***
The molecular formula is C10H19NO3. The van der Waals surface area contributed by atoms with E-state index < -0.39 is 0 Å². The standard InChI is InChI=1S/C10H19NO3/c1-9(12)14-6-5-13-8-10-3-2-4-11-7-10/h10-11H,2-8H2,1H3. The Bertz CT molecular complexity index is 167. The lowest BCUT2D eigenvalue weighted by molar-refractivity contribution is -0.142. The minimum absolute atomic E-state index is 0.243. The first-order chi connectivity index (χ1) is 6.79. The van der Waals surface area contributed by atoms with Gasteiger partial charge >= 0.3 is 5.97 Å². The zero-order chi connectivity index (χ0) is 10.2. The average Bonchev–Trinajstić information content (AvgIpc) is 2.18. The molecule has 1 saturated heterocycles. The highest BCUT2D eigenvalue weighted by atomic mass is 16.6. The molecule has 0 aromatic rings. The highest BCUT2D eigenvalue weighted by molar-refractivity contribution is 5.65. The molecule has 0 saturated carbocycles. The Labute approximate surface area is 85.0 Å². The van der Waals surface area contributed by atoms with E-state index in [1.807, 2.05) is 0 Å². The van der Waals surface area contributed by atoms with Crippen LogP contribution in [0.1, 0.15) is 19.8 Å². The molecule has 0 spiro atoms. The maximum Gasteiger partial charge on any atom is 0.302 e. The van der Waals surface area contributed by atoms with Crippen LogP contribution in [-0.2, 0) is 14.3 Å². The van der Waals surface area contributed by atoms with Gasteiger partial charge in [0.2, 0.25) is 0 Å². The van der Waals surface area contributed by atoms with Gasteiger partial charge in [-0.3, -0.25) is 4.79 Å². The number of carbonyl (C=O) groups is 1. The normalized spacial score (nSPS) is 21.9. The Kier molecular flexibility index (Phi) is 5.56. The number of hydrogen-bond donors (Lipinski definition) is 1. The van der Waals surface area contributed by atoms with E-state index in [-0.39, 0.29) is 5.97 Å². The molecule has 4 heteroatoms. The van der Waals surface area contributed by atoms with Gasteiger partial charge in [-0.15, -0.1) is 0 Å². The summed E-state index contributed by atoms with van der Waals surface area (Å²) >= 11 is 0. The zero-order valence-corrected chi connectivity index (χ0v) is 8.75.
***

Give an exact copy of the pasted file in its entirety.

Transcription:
The molecular formula is C10H19NO3. The van der Waals surface area contributed by atoms with E-state index < -0.39 is 0 Å². The standard InChI is InChI=1S/C10H19NO3/c1-9(12)14-6-5-13-8-10-3-2-4-11-7-10/h10-11H,2-8H2,1H3. The Bertz CT molecular complexity index is 167. The lowest BCUT2D eigenvalue weighted by molar-refractivity contribution is -0.142. The minimum absolute atomic E-state index is 0.243. The first-order chi connectivity index (χ1) is 6.79. The van der Waals surface area contributed by atoms with Gasteiger partial charge >= 0.3 is 5.97 Å². The zero-order chi connectivity index (χ0) is 10.2. The average Bonchev–Trinajstić information content (AvgIpc) is 2.18. The molecule has 1 saturated heterocycles. The highest BCUT2D eigenvalue weighted by atomic mass is 16.6. The molecule has 0 aromatic rings. The highest BCUT2D eigenvalue weighted by molar-refractivity contribution is 5.65. The molecule has 0 saturated carbocycles. The Labute approximate surface area is 85.0 Å². The van der Waals surface area contributed by atoms with E-state index in [1.807, 2.05) is 0 Å². The van der Waals surface area contributed by atoms with Crippen LogP contribution in [0.1, 0.15) is 19.8 Å². The molecule has 0 spiro atoms. The maximum Gasteiger partial charge on any atom is 0.302 e. The van der Waals surface area contributed by atoms with Crippen LogP contribution in [-0.2, 0) is 14.3 Å². The van der Waals surface area contributed by atoms with Gasteiger partial charge in [0.2, 0.25) is 0 Å². The van der Waals surface area contributed by atoms with Gasteiger partial charge in [-0.3, -0.25) is 4.79 Å². The number of carbonyl (C=O) groups is 1. The normalized spacial score (nSPS) is 21.9. The Kier molecular flexibility index (Phi) is 5.56. The number of hydrogen-bond donors (Lipinski definition) is 1. The van der Waals surface area contributed by atoms with E-state index in [-0.39, 0.29) is 5.97 Å². The molecule has 4 heteroatoms. The van der Waals surface area contributed by atoms with Gasteiger partial charge in [-0.15, -0.1) is 0 Å². The summed E-state index contributed by atoms with van der Waals surface area (Å²) >= 11 is 0. The zero-order valence-corrected chi connectivity index (χ0v) is 8.75.